Summary:  Despite its lack of cultural relevance, our thoughts of a what a shepherd is, remains a powerful and moving metaphor; Especially when we consider how such imagery informs the Lord’s devoted interaction and guidance within our individual lives.  Throughout history, readers have found this psalm particularly comforting and deeply personal.  God’s care and leading are intimately felt by David’s firsthand experience and poetic imagery.  Thankfully we have a share in David’s voice:  even in the darkest valley, our Divine Shepherd is leading you and me.

Insight:  Biblically, shepherding is a leadership trait that describes even ungodly leaders.  Naturally, such bad leaders were called ‘bad’ shepherds, and they were one of the most damaging and reoccurring threats to the flock of Israel (Jeremiah 23).  However, God was never unsympathetic to such leadership problems; he promised one day to shepherd his people himself (Ezekiel 34).  So when Jesus came onto the scene proclaiming he was the ‘good’ shepherd (Jn 10:14), he was more than just speak of his tender care and pastoral heart,[1] he was claiming to be David’s divine shepherd of Psalm 23.  In fact, “no human king of Israel was ever given the title [of shepherd].”[2]  But now, we have the privilege and responsibility to serve the Shepherd King of Israel.

Likewise, the image of Christ as a shepherd should instill in us a picture of great dignity as well as unsurpassable tenderness.  In Psalm 23, David expresses them both.  He was a man striving to live in that appropriate fear and adoration of Lord.  As we serve the risen and reigning Christ, we must impress upon ourselves the same:  we too have nothing to fear, with no wants, and only the shepherd’s leading:  Surely, goodness and mercy follow us all the days of our lives!

Child Catechism:  How is God a shepherd?  God rules the universe with a shepherd’s caring and tender guidance, deserving for his name’s sake, all creation’s love and respect.

Discussion:  In the Near East, shepherding was a regal image as well as a commonplace profession; what modern everyday occupations might you use to describe God’s guidance?  How does C.S. Lewis’ Aslan help depict the appropriate fear and adoration of who God is?

Prayer – Father, we thank for your shepherd-like leading and provision in our lives, Grant us the grace to follow the one and only Shepherd King:  Christ Jesus;  And it is in his Name and the blessed unity of his Spirit that we pray.  Amen.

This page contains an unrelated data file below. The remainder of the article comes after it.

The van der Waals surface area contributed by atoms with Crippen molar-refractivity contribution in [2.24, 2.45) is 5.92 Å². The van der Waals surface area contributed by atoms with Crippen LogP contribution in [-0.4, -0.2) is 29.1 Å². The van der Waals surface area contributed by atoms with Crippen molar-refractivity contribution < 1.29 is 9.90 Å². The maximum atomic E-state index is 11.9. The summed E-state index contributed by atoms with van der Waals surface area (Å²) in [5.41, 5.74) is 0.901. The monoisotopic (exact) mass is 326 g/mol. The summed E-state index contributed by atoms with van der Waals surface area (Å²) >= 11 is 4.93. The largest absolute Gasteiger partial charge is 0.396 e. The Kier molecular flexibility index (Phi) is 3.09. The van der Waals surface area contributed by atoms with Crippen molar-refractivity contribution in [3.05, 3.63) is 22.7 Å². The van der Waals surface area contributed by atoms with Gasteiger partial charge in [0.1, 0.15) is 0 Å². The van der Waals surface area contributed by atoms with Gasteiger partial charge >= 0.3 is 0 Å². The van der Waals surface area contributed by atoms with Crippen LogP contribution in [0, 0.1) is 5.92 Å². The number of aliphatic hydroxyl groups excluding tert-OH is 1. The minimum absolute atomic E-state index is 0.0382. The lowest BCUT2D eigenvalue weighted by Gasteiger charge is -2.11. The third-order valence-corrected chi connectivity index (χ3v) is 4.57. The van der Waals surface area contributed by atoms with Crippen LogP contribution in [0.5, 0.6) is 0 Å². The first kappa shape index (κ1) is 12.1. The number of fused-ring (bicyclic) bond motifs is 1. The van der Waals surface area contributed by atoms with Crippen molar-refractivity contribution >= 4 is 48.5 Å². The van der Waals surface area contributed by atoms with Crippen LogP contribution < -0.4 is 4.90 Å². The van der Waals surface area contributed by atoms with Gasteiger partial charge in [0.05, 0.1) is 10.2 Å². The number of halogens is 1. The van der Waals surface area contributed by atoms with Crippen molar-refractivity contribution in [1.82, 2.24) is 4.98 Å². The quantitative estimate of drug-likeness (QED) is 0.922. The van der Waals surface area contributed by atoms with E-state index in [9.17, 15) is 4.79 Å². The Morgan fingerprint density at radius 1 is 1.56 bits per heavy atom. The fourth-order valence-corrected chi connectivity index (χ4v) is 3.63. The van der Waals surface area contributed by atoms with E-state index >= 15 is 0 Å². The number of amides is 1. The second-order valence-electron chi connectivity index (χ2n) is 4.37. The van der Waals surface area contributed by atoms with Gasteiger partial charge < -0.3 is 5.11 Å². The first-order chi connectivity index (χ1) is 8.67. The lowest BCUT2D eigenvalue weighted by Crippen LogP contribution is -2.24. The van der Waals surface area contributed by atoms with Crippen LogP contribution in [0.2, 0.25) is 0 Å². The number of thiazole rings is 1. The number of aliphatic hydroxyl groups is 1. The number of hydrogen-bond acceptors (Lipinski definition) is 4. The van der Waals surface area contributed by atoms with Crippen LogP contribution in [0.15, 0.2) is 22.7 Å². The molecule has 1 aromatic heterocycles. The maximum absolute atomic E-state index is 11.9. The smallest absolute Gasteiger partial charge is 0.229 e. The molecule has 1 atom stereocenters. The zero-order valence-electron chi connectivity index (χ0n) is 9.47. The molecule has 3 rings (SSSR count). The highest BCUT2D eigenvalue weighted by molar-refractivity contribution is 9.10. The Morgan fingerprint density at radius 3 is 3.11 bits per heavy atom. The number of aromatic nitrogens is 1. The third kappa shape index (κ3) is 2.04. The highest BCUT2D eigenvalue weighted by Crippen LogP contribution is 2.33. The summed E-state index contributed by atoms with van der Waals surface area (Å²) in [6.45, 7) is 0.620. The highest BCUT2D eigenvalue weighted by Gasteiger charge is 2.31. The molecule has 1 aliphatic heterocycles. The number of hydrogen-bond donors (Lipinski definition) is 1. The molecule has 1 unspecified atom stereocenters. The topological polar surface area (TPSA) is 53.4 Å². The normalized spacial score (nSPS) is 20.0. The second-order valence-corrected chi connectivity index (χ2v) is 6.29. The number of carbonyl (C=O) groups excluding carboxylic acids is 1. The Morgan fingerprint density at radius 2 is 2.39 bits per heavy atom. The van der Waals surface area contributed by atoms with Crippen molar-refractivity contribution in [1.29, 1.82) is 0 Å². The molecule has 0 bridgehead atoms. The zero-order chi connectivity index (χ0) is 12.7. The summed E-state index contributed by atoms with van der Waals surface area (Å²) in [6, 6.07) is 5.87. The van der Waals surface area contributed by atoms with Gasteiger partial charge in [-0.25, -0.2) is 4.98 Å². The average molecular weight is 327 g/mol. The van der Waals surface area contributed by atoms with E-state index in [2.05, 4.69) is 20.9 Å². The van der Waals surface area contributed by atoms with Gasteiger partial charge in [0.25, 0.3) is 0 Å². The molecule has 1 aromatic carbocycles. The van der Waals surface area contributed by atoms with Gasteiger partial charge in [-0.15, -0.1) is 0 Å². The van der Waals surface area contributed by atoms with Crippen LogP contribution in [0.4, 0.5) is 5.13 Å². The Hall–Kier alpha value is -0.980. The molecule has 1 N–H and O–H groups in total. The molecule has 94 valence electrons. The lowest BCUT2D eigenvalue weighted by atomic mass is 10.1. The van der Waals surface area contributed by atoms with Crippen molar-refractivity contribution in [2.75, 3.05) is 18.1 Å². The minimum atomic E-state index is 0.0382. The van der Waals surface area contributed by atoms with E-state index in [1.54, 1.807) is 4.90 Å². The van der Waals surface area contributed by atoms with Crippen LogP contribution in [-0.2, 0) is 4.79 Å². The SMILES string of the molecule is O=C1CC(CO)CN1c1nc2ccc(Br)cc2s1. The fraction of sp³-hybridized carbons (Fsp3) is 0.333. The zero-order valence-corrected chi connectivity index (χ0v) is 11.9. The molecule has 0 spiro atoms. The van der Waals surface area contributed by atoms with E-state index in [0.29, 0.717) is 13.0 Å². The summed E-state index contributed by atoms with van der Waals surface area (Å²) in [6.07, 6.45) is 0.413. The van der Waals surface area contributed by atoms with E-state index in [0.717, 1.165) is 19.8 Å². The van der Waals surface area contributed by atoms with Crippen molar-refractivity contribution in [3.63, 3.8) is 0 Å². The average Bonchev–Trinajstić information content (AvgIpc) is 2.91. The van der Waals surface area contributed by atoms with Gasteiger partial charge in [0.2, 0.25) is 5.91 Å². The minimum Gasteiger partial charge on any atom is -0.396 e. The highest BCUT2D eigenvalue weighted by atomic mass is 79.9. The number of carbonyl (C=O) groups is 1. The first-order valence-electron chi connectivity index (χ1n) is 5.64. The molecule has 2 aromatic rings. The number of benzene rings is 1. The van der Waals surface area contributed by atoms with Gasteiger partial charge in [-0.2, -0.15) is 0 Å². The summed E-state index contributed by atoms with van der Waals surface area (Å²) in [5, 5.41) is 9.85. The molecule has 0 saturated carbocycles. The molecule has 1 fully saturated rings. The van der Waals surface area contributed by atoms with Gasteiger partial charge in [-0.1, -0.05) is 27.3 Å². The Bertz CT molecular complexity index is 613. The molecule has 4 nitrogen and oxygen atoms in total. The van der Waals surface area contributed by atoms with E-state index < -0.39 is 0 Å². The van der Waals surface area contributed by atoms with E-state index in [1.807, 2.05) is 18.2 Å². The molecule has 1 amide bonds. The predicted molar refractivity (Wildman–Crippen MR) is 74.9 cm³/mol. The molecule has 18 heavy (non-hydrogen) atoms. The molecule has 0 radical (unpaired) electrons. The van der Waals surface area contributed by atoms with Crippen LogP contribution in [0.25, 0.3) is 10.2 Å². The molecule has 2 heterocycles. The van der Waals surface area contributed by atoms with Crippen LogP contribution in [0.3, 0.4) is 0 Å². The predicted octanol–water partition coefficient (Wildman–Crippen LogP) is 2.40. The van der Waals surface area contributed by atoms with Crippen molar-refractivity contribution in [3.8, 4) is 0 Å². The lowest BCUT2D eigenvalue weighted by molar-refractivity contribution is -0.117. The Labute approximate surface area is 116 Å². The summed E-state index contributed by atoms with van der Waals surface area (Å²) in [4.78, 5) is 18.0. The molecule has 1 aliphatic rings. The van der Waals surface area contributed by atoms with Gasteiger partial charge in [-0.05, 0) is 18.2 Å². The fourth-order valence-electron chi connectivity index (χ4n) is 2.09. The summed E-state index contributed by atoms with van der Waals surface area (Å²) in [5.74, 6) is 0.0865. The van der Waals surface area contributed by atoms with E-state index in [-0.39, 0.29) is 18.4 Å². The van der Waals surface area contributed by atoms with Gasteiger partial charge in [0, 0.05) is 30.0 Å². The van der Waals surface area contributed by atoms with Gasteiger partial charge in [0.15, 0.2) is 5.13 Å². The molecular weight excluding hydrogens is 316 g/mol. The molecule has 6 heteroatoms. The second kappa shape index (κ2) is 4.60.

Contributed by:  M. West


[1] Peter C. Craigie.  Ezekiel.  (Philadelphia:  Westminster, 1983):  243.

[2] Timothy S. Laniak.  Shepherds After My Own Heart:  Pastoral Traditions and Leadership in the Bible.  (Downers Grove:  InterVarsity, 2006):  249.

Year B – Easter 3 – Psalm 4

Psalm 4: Answer me when I call, O God of my right! You gave me room when I was in distress. Be gracious to me, and hear my prayer. 2 How long, you people, shall my honor suffer shame? How long will you love vain words, and seek after lies? Selah 3 But know that the Lord has set apart the faithful for himself;  the Lord hears when I call to him. 4 When you are disturbed, do not sin; ponder it on your beds, and be silent.  Selah  5 Offer right sacrifices, and put your trust in the Lord. 6 There are many who say, “O that we might see some good! Let the light of your face shine on us, O Lord!”  7  You have put gladness in my heart more than when their grain and wine abound. 8 I will both lie down and sleep in peace; for you alone, O Lord, make me lie down in safety.

Summary:  We say a great deal of many things.  But sometimes in our prayer lives, the words just won’t come.  What stops you from praying?  Here David speaks confidently.  He speaks as if God will hear him.  Prayer is an action done in trust.  But sometimes we still need to question, and sometimes we need to be silent.  David mentions times for them both.  In this psalm, he seems to be questioning the actions and attitudes of fallen humanity (vv2,6) rather than God directly (cf. Ps 6:3, 10:1).  And David had a great deal to question in his life, and he had plenty of reasons to be frustrated, but his trust in God remained.

Insight:  Even when we are angry, we can remain faithful.  There is a difference between righteous outcries and vain venting:  think how often we take out our frustrations upon innocent and unwitting third-parties.  We love vain words.  When life gets difficult, or when we are being that difficult party, David suggestions is that we get quiet (v4).  And during this moment of silence, we can then think about what we have said and will say… to God, as well as, to our fellow man.  We always have cause to lift up our hearts; we needn’t wait until everything goes wrong, or until everything is going just right.  Certainly, as we ponder this Easter Season, consider the full implications of Christ’s resurrection and ascension:  Prayer is just one of our great privileges and responsibilities.  It is an amazing and confident conversation done between the Creator of the Universe and His creatures who are now at peace with one another (v8).

Discussion:  What is getting in the way of your conversations with God?   How do we sincerely pray for those who hates us or have different views than us?  (cf. Romans 12:14-21, Lk 23:34).

Thank you Father for the opportunities given to us,

Through sin and struggles, grant us the right words and hear our prayers

May our words glorify You, And May our words bring peace and gladness to others

In harmony with your Spirit’s leading and in Christ’s Name,

Forever.  Amen.

Contributed by:  M. West

Year B – Palm Sunday – Philippians 2:5-11